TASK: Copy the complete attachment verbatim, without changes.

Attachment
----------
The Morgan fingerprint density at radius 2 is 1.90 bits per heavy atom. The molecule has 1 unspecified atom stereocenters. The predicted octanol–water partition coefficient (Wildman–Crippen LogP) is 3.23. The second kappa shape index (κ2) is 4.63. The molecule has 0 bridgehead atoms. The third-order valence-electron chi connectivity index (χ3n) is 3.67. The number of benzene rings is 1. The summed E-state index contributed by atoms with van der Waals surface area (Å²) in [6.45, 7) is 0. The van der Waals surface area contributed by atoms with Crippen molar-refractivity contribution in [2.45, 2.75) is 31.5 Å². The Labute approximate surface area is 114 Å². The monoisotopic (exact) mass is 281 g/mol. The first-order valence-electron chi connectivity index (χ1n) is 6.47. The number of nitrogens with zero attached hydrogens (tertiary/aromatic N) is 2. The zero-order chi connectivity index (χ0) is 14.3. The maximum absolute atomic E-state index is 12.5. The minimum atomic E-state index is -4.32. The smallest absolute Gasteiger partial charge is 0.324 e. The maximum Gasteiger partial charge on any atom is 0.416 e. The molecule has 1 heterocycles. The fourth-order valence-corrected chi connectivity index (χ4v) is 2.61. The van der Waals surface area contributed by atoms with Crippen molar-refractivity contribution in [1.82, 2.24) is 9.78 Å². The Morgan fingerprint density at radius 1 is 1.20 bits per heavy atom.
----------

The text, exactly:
The Morgan fingerprint density at radius 2 is 1.90 bits per heavy atom. The molecule has 1 unspecified atom stereocenters. The predicted octanol–water partition coefficient (Wildman–Crippen LogP) is 3.23. The second kappa shape index (κ2) is 4.63. The molecule has 0 bridgehead atoms. The third-order valence-electron chi connectivity index (χ3n) is 3.67. The number of benzene rings is 1. The summed E-state index contributed by atoms with van der Waals surface area (Å²) in [6.45, 7) is 0. The van der Waals surface area contributed by atoms with Crippen molar-refractivity contribution in [2.45, 2.75) is 31.5 Å². The Labute approximate surface area is 114 Å². The monoisotopic (exact) mass is 281 g/mol. The first-order valence-electron chi connectivity index (χ1n) is 6.47. The number of nitrogens with zero attached hydrogens (tertiary/aromatic N) is 2. The zero-order chi connectivity index (χ0) is 14.3. The maximum absolute atomic E-state index is 12.5. The minimum atomic E-state index is -4.32. The smallest absolute Gasteiger partial charge is 0.324 e. The maximum Gasteiger partial charge on any atom is 0.416 e. The molecule has 1 heterocycles. The fourth-order valence-corrected chi connectivity index (χ4v) is 2.61. The van der Waals surface area contributed by atoms with Crippen molar-refractivity contribution in [1.82, 2.24) is 9.78 Å². The Morgan fingerprint density at radius 1 is 1.20 bits per heavy atom.